The park, originally named Saguenay National Park, was renamed on April 20, 2011.
Aboriginals have inhabited the Saguenay Fjord area for thousands of years prior to the first Europeans arriving. The first European to visit the area was Jacques Cartier, in 1535. Between 1628 and 1842, the Saguenay economy was heavily dependent on the fur trade. In 1838, settlers began moving into the Saguenay region. Between 1840 and 1920, the region had a sizable lumber industry. By the end of the 19th, much of the forests around the Saguenay River were depleted. In addition to the depletion of the forests, difficult terrain and the decline of the lumber industry led to the Saguenay area remaining mostly undeveloped into the 20th century.
Starting in 1970, the Quebec government began acquiring land around the fjord in hopes of protecting it. In 1982, the government held public on the park's design and boundaries. Saguenay National Park was officially created on June 8, 1983. In 1984, the park was twinned with France's Cévennes National Park. In 1991, facilities were added to the Baie du Moulin-à-Baude section, while in 2000, facilities were added to the Baie-Sainte-Marguerite section. On April 20, 2011, the park changed its name from Saguenay National Park to Saguenay Fjord National Park in order to emphasize the fjord's distinctiveness of being one of the most southerly fjords in the Northern Hemisphere.
Saguenay Fjord National Park lies along the shore of its namesake fjord. The Saguenay–St. Lawrence Marine Park lies to the southeast of the park. The park covers the following regions: Saguenay-Lac-Saint-Jean, Charlevoix, Côte-Nord and Bas-Saint-Laurent. Saguenay Fjord National Park's Baie-Éternité visitor center is about 60 kilometres (37 mi) from Saguenay, Quebec.
Saguenay Fjord, the park's namesake, has a length of 105 kilometres (65 mi) and a width that varies between 2 kilometres (1.2 mi) and 4 kilometres (2.5 mi). The fjord has an average depth of 210 metres (690 ft), with the deepest point being 270 metres (890 ft). The cliffs along the fjord have an average height of 150 metres (490 ft), reaching a maximum height of 350 metres (1,150 ft). Saguenay Fjord flows into an estuary; salt water from the St. Lawrence River flows under a layer of freshwater originating from Lac St. Jean. Salt water takes up 93% of the water volume inside the fjord.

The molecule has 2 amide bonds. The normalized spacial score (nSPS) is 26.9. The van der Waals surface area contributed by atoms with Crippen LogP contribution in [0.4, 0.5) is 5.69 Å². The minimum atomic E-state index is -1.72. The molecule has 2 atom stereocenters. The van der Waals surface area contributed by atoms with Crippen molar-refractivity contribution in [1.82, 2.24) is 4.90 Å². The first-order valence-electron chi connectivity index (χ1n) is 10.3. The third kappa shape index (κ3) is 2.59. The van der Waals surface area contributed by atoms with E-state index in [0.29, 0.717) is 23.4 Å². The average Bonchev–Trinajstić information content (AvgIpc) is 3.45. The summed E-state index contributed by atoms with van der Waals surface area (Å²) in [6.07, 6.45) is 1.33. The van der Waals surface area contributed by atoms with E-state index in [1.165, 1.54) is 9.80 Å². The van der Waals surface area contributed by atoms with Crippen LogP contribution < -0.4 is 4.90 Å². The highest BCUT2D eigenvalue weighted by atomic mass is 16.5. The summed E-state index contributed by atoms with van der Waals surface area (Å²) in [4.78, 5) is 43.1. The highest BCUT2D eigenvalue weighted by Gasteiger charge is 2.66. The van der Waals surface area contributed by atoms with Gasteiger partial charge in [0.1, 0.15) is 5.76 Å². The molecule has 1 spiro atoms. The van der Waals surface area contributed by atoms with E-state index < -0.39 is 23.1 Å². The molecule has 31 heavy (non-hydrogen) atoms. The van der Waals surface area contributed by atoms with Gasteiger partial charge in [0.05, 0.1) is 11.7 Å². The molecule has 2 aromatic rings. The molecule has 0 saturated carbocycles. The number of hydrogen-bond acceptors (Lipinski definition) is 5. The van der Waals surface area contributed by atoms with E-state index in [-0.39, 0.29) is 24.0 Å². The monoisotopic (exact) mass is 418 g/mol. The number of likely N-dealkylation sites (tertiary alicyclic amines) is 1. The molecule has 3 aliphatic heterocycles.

The park contains the following three regions:
The geological origins of Saguenay Fjord National Park can be traced to the Grenville orogeny during the Precambrian era. This event is considered to be the beginnings to the Laurentian mountains. Around 200 million years ago, a rock basal complex between a north fault and a south fault collapsed, creating the Saguenay Graben. The graben was 250 kilometres (160 mi) long and 50 kilometres (31 mi) wide. During the last glacial period, the region was covered by ice sheets two to three kilometers deep. The ice sheets cut deep into the Saguenay graben, gouging the fjord in the process. The weight of the ice sheets also caused the region to sink. When the glaciers melted around 10,000 years ago, the graben was flooded by seawater. The subsequent post-glacial rebound lifted the terrain, shaping the fjord valleys in the process.
Animals that can be found in the park's forests include wolves, black bears, lynx, beavers, and moose. Peregrine falcons can be found on the fjord's cliffs. Seals, brook trout, Atlantic salmon, as well as isolated populations of Greenland halibut and Arctic cod can be found in the park's waters.
The park's waters are also home to four species of whales: the blue whale, the fin whale, the minke whale and the beluga whale. Due to pollution on the Saguenay river, the beluga whale population has significantly decreased in the region. This subpopulation is now considered to be endangered.
Saguenay Fjord National Park had 90,550 visitors in 2005, with 90% of those visitors coming from outside the region. Activities in the park include over 100 kilometres (62 mi) of hiking trails, 50 kilometres (31 mi) of skiing trails, camping, kayaking, sea kayaking, a Bateau Mouche tour of the fjord, snowshoeing and ice fishing. Accommodations at the park include cabins, huts and campgrounds.